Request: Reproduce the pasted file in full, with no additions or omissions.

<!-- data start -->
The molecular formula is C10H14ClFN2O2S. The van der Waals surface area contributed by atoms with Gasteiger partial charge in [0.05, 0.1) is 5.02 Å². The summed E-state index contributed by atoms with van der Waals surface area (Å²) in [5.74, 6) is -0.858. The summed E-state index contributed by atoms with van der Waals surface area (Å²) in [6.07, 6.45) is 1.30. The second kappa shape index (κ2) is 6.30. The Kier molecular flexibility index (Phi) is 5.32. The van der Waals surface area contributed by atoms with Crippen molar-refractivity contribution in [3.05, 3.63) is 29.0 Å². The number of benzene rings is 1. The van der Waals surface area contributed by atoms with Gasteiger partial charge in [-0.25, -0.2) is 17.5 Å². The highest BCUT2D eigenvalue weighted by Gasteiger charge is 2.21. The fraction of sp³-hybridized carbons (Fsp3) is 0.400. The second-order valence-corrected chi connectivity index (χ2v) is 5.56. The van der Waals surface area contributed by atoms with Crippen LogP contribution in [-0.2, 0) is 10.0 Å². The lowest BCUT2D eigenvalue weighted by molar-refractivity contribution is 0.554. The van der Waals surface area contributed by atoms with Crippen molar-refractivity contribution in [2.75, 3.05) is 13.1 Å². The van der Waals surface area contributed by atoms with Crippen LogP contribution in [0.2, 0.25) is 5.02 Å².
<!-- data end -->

The molecular formula is C10H14ClFN2O2S. The van der Waals surface area contributed by atoms with Gasteiger partial charge in [0.05, 0.1) is 5.02 Å². The summed E-state index contributed by atoms with van der Waals surface area (Å²) in [5.74, 6) is -0.858. The summed E-state index contributed by atoms with van der Waals surface area (Å²) in [6.07, 6.45) is 1.30. The second kappa shape index (κ2) is 6.30. The Kier molecular flexibility index (Phi) is 5.32. The van der Waals surface area contributed by atoms with Crippen molar-refractivity contribution in [3.05, 3.63) is 29.0 Å². The number of benzene rings is 1. The van der Waals surface area contributed by atoms with Gasteiger partial charge in [-0.25, -0.2) is 17.5 Å². The highest BCUT2D eigenvalue weighted by Gasteiger charge is 2.21. The fraction of sp³-hybridized carbons (Fsp3) is 0.400. The second-order valence-corrected chi connectivity index (χ2v) is 5.56. The van der Waals surface area contributed by atoms with Crippen LogP contribution in [-0.2, 0) is 10.0 Å². The lowest BCUT2D eigenvalue weighted by molar-refractivity contribution is 0.554. The van der Waals surface area contributed by atoms with Crippen molar-refractivity contribution in [2.75, 3.05) is 13.1 Å². The van der Waals surface area contributed by atoms with Crippen LogP contribution in [0.2, 0.25) is 5.02 Å².